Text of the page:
Romo's 'demise' greatly exaggerated
He was a lightning rod for debate in the preseason; his arm was a lightning rod Sunday
Who needs Terrell Owens (or for that matter, Jessica Simpson) anyway?
Tony Romo might have entered the 2009 campaign surrounded by question marks. Can Roy E. Williams step up and be the No. 1-caliber wideout that T.O. was for the past three years with the Dallas Cowboys? Can Romo escape the whispers that he's a terrible late-season/playoff (read: clutch) quarterback? Perhaps most importantly, can he stay healthy for 16 productive games of an NFL season?
One week might not solidify the right answers, but if you answered "yes" across the board on your preseason quiz, well, at least in Week 1 you were correct. Romo sliced and diced a declining Tampa Bay Buccaneers secondary for a career-high 353 yards and three scores, and once again looked like the top overall quarterback candidate he has shown hints of being in seasons past. In fact, if not for some guy named Brees, he'd have been tops at the position in the season-opening week.
Now, let's not give all the credit to Romo. The Buccaneers have their share of problems on defense, which seemed entirely incapable of keeping pace with the Cowboys' vertical passing game. Romo had no problem locating Miles Austin, Williams and Patrick Crayton on separate touchdown passes of greater than 40 yards. Heck, he terrorized the Bucs so much that each successive scoring strike was longer than the one before it -- Austin's was 42, Williams' 66, Crayton's 80.
But let's also remember that is the sign of an elite quarterback; he's going to recognize his opponent's weaknesses and thoroughly dominate it. For one day anyway, Romo demonstrated that at his best, he still has the strength, accuracy and weapons to keep pace with most any quarterback in the game. As for the question about his late-season struggles, we'll just have to wait for that answer. However, even if his fantasy owners are concerned he'll struggle again, well, they can always deal with a sell-high trade come late October.
One thing is for sure: This is a bandwagon I'll be riding for at least the season's first two months. After this performance, he has now averaged 290.0 passing yards, 2.4 touchdowns and 1.0 interceptions in the first eight games of the season dating back to 2007, compared to 244.1-1.9-1.2 numbers, respectively, in the final eight.
Tristan's MVPMatt Stamey/US PresswireDrew Brees took advantage of a soft matchup in Week 1, but there's a reason he was our No. 1 QB.
He's a name you know, you spent a lot to get (duh, 8.9 average draft position in ESPN leagues, so of course you did), but Drew Brees' opening-week performance completely justified his first-round status. He completed six touchdown passes -- becoming the 14th player to do that since 1970 and sixth this decade -- to five different receivers and threw two completions or more to seven different receivers.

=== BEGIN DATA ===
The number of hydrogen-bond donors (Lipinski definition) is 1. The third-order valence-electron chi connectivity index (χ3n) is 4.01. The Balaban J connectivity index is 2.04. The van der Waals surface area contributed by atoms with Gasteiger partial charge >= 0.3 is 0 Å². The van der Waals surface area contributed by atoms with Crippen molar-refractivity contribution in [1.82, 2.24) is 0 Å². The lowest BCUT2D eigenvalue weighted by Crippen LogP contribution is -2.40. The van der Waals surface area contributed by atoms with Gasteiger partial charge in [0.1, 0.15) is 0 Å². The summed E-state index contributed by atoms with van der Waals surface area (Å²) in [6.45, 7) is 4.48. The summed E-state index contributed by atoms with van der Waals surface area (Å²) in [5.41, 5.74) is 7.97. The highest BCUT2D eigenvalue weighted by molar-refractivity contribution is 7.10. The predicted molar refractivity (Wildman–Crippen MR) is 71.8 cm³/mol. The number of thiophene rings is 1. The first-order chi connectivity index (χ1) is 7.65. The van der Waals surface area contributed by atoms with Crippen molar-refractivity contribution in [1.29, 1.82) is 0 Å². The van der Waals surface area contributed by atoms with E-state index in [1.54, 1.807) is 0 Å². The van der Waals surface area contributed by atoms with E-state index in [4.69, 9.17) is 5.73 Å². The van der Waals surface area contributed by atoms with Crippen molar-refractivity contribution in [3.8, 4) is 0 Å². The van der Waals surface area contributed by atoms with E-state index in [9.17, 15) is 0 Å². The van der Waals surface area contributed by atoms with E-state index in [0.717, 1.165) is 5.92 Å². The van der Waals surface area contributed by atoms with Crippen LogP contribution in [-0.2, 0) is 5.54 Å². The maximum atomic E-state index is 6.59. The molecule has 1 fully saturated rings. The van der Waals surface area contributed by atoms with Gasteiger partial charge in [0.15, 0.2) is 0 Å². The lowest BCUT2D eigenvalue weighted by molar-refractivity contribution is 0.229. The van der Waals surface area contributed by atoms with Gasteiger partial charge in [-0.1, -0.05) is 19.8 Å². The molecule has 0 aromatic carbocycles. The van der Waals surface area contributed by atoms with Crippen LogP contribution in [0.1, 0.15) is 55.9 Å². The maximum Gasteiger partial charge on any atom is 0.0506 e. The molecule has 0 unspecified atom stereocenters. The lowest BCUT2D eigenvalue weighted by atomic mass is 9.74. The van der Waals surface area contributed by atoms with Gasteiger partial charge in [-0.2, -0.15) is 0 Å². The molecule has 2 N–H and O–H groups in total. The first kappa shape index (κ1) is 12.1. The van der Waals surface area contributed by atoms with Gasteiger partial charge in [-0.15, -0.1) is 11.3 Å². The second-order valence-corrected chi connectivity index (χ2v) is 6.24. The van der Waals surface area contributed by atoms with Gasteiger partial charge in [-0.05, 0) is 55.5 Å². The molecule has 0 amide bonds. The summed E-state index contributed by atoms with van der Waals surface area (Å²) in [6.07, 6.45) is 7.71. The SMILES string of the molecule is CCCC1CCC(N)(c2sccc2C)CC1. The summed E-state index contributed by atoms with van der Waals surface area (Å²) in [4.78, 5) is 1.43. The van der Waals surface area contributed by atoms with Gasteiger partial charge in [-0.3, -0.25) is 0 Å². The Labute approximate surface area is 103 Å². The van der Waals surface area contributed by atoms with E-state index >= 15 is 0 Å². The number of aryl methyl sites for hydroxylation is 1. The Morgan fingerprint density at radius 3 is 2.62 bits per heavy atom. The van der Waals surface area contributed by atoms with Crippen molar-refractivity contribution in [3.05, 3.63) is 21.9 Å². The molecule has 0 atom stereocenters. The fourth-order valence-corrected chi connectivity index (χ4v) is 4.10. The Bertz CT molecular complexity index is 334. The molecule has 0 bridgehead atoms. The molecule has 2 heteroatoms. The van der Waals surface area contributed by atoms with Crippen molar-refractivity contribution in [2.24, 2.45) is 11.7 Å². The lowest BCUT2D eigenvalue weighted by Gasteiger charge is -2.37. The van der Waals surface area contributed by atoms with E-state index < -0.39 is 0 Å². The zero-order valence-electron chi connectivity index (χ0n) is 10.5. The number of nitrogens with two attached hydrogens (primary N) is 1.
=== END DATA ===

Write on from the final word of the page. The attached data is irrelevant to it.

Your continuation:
In fact, by halftime Brees had the kind of game that would have won many a fantasy week, completing 16 of 20 passes for 210 yards and four touchdowns, and amassing 22 fantasy points in the first half against the Detroit Lions. Heck, if you owned him, you could've checked out around 2:30 p.m. ET and taken the kids to the park!
I'm full of excitement about the following four players based upon the week's results, and I recommend you stick with or trade for them.
• Joe Flacco: Sunday's performance was one that nobody -- OK, except maybe Matthew Berry -- saw coming, and while it's easy to dismiss Flacco's 307-yard, three-touchdown performance because it came against the Kansas City Chiefs, I think it's one that bodes well for his future outlook. The numbers weren't a result of his spending most of his time playing catch-up, and they came in a home game in which the running game was surprisingly productive. Flacco gets three more cakewalk matchups at home in his next six games: the Cleveland Browns (Week 3), Cincinnati Bengals (Week 5) and Denver Broncos (Week 7).
• Thomas Jones: Heading into the season, I wasn't optimistic about Jones, whose touchdowns went from one sans Brett Favre in 2007 to 13 with him in 2008, not to mention his being 31 years of age, with nearly 2,000 carries on his legs. With Shonn Greene scratched for the opener, Jones capitalized upon increased goal-line work, and topped 100 yards rushing with two scores on the day. I might call him a "sell-high" option with time, but not yet.
• John Carlson: Nothing against his teammate, wide receiver T.J. Houshmandzadeh, but Carlson strikes me as one of the most underrated pass-catching tight ends in the game, and he plays in a division where he'll get six soft, easy matchups per year. Sure enough, in his first one, Carlson was good for two touchdowns. He won't stay underrated for long.
• Julius Jones: I admit that while I was somewhat optimistic about him at the time I wrote my Seattle Seahawks 32 Questions piece, the subsequent signing of Edgerrin James had me hedging my bets in most of my drafts. Jones seemed to validate my initial optimism, though, racing for 117 yards and one touchdown. And while James had 11 carries to Jones' 19, consider that seven of those came after Jones had punched home his 62-yard scamper to put the Seahawks up 28-0. James was more garbage-time than change-of-pace back.